Employee engagement has been a hot topic in HR world-wide for the past few years. Employers across the globe are trying to figure out how to get and keep their employees engaged. For the most part engaged employees are happy employees. Engaged employees stay at their jobs longer than disengaged employees and engaged employees provide an emotionally stable work environment.
While upper management and HR are trying to figure out how to get and keep their employees engaged, employees continue to focus on obtaining a work-life balance. Many HR professionals believe providing a work-life balance for employees will facilitate engagement (I’m one of them). In the past few years I have read only a few articles and participated in a limited number of conversations that focused on making sure employees did have a work-life balance.
If upper management and HR truly want what’s best for their employees they would recommend employees go home on time. Gemma Dale is an HR professional that resides in London, in her blog post Go Home On Time she provides a good case why employees should “go home on time”. Upper management and HR professionals should seriously consider Gemma’s suggestion. As an employee of any organization you’ll agree that Gemma’s assessment is accurate.
In this second post on self-care I’m going to keep my word and address the emotional and physical health of the employee.
Society as a whole rarely engages in conversations about emotional health. You may not know but anxiety, shyness, and stress are related to our emotional health. This is what the American Psychological Association says about emotional health:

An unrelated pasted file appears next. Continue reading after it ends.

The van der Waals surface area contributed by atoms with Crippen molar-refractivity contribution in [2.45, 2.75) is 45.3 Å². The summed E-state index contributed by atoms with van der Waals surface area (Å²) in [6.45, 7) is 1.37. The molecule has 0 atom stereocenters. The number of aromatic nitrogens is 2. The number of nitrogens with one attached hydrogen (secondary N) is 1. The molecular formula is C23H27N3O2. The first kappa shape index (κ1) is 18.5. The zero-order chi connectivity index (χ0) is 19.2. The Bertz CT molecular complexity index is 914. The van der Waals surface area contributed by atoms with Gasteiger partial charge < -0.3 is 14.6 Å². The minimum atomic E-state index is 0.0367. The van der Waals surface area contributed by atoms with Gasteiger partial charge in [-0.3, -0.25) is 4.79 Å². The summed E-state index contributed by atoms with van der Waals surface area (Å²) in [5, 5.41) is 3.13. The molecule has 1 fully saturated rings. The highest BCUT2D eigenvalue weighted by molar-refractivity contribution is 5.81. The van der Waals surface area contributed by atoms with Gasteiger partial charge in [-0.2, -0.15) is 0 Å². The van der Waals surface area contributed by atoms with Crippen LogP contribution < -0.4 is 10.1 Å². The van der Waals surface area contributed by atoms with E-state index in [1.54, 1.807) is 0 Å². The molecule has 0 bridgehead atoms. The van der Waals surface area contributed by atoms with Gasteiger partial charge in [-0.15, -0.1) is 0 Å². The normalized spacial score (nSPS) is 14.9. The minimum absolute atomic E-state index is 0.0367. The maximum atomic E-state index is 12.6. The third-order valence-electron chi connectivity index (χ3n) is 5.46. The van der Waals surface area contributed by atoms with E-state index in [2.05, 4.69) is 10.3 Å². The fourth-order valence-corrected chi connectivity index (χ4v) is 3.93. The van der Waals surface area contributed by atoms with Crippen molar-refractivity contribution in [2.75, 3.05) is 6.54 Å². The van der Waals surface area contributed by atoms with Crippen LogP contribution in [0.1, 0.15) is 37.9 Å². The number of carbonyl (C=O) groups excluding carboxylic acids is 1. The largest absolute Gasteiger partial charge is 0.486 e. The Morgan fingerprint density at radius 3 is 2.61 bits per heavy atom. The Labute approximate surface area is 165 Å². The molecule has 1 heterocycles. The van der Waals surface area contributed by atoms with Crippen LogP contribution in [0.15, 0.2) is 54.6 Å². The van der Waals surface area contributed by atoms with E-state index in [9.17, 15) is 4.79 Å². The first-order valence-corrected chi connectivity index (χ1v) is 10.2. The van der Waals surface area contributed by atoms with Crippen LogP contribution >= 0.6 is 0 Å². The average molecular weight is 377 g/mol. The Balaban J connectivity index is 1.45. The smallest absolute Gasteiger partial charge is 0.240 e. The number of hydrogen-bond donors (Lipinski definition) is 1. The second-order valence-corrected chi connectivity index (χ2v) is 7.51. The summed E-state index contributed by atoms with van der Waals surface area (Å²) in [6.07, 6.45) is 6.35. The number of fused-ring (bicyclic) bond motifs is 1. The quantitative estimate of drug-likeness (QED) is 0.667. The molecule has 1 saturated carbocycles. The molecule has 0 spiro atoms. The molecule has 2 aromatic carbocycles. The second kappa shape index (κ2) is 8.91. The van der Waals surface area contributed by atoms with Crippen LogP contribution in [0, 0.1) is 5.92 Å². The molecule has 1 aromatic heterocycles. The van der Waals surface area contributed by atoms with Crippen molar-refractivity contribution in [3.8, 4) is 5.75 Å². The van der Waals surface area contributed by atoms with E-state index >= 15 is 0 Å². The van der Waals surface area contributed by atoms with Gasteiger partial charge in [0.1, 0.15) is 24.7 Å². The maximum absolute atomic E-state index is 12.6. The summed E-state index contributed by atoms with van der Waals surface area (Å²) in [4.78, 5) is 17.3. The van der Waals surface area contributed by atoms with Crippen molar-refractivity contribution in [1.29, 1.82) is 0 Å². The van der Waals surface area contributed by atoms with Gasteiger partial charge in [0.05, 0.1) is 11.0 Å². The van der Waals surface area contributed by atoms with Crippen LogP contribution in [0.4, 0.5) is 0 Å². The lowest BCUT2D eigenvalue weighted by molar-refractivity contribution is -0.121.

Emotional health can lead to success in work, relationships and health. In the past, researchers believed that success made people happy. Newer research reveals that it’s the other way around. Happy people are more likely to work toward goals, find the resources they need and attract others with their energy and optimism — key building blocks of success.
We see that emotional health can lead to personal and professional success.
I can’t stress enough the affect that life-changing events have on our emotional health. Life-changing events such as: the birth of a child, the loss of a loved one, being recently married or divorced, starting or returning to school as an adult student, going back to work after a long absence, etc. Any of these events can cause someone to go into a downward spiral because of the stress they place on an individual. As a society we need to pay more attention to our emotional health.
You can’t go anywhere and not be reminded about your physical health. You could be watching television and a commercial comes on advertising a weight loss program or gym membership. When you go to the grocery store there are sections dedicated to healthy foods. If you go to a sandwich shop many of them offer baked or kettle chips instead of fried chips. As a society we are very conscious about our physical health.
As a human being I want you to be very conscious about your mental, physical, spiritual, and emotional health. Remember, your productivity or lack thereof is dependent upon your health.